Shinya Yamanaka, the Nobel laureate whose discovery of induced pluripotent stem cells – mature cells that can be reprogrammed to an embryo-like state – in 2006 led him to found the Centre for iPS Cell Research and Application, an organisation devoted to regenerative medicine research.

Japanese startups and listed companies in this field include Megakaryon, PeptiDream, Sosei Group and Healios. They have been aided by longer-established corporations, such as Takeda’s invigorated corporate venturing approach – a move replicated in other fields from electronics and media (Sony) to chips (Tokyo Electron) to communications (KDDI and NTT) and, above all, SoftBank, in any area it chooses.

More broadly, Japan-based startups raised ¥280bn ($2.6bn) in 2017 across just more than 1,100 companies, according to Japan Venture Research published by the FT.

In March, the Ministry of Economy, Trade and Industry said the number of startups founded to commercialise university research had risen 13% in the 2017 financial year to a record 2,093, led by Tokyo University with 245 and Kyoto’s 140, as reported by Global University Venturing in March.

The pulling together of the corporate, university and government support network to venture capital, angel investors and startups has seen a fresh hope that the world’s third-largest economy can play a more important leadership role in the industry.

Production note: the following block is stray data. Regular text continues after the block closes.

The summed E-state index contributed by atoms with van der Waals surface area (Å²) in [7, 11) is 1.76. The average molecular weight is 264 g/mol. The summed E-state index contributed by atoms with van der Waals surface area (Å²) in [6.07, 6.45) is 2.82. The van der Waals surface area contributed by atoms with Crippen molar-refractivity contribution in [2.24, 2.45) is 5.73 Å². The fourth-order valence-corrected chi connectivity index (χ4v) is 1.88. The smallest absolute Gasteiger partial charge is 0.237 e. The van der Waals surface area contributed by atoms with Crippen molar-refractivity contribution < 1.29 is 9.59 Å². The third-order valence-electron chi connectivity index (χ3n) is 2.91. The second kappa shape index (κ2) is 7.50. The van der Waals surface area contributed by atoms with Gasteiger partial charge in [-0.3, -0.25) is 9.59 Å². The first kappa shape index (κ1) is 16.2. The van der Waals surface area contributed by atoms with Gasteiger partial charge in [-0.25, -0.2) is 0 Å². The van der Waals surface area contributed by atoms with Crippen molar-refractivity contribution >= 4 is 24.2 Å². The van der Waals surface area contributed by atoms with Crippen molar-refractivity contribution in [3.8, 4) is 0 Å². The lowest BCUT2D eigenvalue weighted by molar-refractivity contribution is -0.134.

But the animal spirits are hardly confined to Japan.

In total, 434 startups raised $9.9bn via initial coin offerings so far this year, according to a post by Anuj Khanna, chief executive of consultancy Peak State Consulting.

Tomasz Tunguz, venture capitalist at Redpoint, noted in a blog that 2018 has been a “blockbuster” year for M&A multiples in software, with prices relative to their revenues surpassing any of those in the past seven years.

He said: “Billion-dollar plus acquisitions in 2018 [such as Microsoft’s purchase of GitHub, Salesforce’s of Mulesoft and Workday’s of Adaptive Insights] have commanded a median 17.7-times trailing enterprise value to revenue multiple. Nothing in the past seven years is close. In fact, there is not a single acquisition in that range.

“I expect substantially more acquisitions of the scale and at these multiples through 2018 – the corporate tax holiday, the growing sizes of the software market, the desire for continuing growth, the pace of innovation within software, the increasing competition among incumbents – a vibrant public market that is continuing to price companies aggressively. Forward software multiples have reached eight-year highs at 8.5-times enterprise value to next 12 months’ revenues.

“It is a great time to sell a fast growing billion-dollar company.”

Or, more broadly, as Silicon Valley Bank put in its second quarter review: “The bull market powers on, and money continues to flow into the innovation economy.”

Mary Meeker, partner at VC firm Kleiner Perkins Caufield & Byers, in her annual review of the internet market, noted the $4bn-plus rise in market valuation of the top 20 internet companies over the past five years. At more than $5bn now, these 20 companies alone are worth more than Japan’s gross domestic product. Whether these prices reflect an unwarranted sense of perfect future performance is harder to tell, but the country is certainly more diverse.

Supporting articles: Japan clocks 2,093 spinouts